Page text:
- 4 November 2015
- Transport / Logistics Services
After years of dominance in the online and then e-book market, challenging physical rivals such as Waterstones on the high street, Amazon.com has opened a physical bookstore in Seattle.
The new store is the first large scale physical shop that Amazon has opened, and could well be the template for shops around the world. Basing the format on the experience of the online giant’s worldwide sales of books, Amazon is trialling the concept in its home city of Seattle. The Seattle University Village shop, with ‘real, wooden doors’, opened yesterday.
The shop is 510 square metres in size and will stock 5,000 books, chosen on basis of success in online sales. One shelf for example will be bestsellers from Amazon’s online sales, while books will have customer reviews written about them alongside their position in the shop.
James Daunt, Managing Director of UK bookseller Waterstones suggests that in 510 square metres, Waterstones would sell over 50,000 titles. Not surprisingly he said of this attempt to take on high street bookstores, “Clearly, however, a skim of the bestsellers away from true bookshops would be very damaging: we very much hope that it falls flat on its face.”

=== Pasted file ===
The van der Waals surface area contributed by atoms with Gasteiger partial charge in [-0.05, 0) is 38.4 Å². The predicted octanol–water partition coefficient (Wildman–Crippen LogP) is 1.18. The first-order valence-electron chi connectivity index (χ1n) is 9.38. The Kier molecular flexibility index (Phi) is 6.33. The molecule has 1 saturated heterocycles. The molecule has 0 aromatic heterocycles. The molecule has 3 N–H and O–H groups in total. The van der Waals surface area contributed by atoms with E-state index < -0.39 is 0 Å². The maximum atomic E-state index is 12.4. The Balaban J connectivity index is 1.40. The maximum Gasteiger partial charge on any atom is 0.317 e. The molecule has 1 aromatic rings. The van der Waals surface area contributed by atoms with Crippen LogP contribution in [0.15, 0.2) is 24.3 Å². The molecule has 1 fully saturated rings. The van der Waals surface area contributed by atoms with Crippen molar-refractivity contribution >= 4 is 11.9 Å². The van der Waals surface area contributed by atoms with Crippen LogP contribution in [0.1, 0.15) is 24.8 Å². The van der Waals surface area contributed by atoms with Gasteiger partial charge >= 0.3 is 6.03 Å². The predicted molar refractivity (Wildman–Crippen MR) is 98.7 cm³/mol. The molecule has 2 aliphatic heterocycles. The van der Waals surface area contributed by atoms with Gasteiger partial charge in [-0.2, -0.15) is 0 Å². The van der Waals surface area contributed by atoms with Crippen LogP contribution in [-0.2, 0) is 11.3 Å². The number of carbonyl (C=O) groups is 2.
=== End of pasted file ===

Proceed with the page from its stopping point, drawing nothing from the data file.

Waterstones and other large scale bookstore chains have taken a kicking over the years from Amazon’s online successes, and only recently Waterstones withdrew Kindle e-book readers from its shelves, claiming that they were not achieving the sales required to be viable.
Amazon has had physical kiosks in several cities around the world in the past, where people could pick up gadgets such as the Kindle and Kindle Fire. It also runs a parcel locker network in the US but has this is a first foray into opening a physical shop. It will be interesting to see the impact of such a venture both for Amazon itself and that on the high street.